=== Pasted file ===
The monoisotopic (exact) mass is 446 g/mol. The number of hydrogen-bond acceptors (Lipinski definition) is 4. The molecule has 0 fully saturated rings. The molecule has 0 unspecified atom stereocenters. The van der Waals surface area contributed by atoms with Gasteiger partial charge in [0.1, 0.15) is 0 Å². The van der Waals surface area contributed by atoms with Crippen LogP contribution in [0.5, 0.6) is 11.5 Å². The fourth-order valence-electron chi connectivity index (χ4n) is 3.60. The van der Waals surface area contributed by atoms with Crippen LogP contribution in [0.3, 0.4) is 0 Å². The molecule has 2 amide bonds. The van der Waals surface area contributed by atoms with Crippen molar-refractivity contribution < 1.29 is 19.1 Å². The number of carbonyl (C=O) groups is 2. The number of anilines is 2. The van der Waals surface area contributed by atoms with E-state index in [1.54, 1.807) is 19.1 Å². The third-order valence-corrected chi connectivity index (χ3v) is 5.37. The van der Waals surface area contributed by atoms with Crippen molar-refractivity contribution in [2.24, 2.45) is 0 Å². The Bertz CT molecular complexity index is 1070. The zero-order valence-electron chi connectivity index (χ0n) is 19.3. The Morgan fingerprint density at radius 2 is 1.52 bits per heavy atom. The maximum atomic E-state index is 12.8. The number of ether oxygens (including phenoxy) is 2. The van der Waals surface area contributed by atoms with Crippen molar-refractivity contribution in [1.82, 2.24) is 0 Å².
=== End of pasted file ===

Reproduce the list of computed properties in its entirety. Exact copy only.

The monoisotopic (exact) mass is 446 g/mol. The number of hydrogen-bond acceptors (Lipinski definition) is 4. The molecule has 0 fully saturated rings. The molecule has 0 unspecified atom stereocenters. The van der Waals surface area contributed by atoms with Gasteiger partial charge in [0.1, 0.15) is 0 Å². The van der Waals surface area contributed by atoms with Crippen LogP contribution in [0.5, 0.6) is 11.5 Å². The fourth-order valence-electron chi connectivity index (χ4n) is 3.60. The van der Waals surface area contributed by atoms with Crippen LogP contribution in [0.3, 0.4) is 0 Å². The molecule has 2 amide bonds. The van der Waals surface area contributed by atoms with Crippen molar-refractivity contribution < 1.29 is 19.1 Å². The number of carbonyl (C=O) groups is 2. The number of anilines is 2. The van der Waals surface area contributed by atoms with E-state index in [1.54, 1.807) is 19.1 Å². The third-order valence-corrected chi connectivity index (χ3v) is 5.37. The van der Waals surface area contributed by atoms with Crippen molar-refractivity contribution in [2.24, 2.45) is 0 Å². The Bertz CT molecular complexity index is 1070. The zero-order valence-electron chi connectivity index (χ0n) is 19.3. The Morgan fingerprint density at radius 2 is 1.52 bits per heavy atom. The maximum atomic E-state index is 12.8. The number of ether oxygens (including phenoxy) is 2. The van der Waals surface area contributed by atoms with Crippen molar-refractivity contribution in [1.82, 2.24) is 0 Å².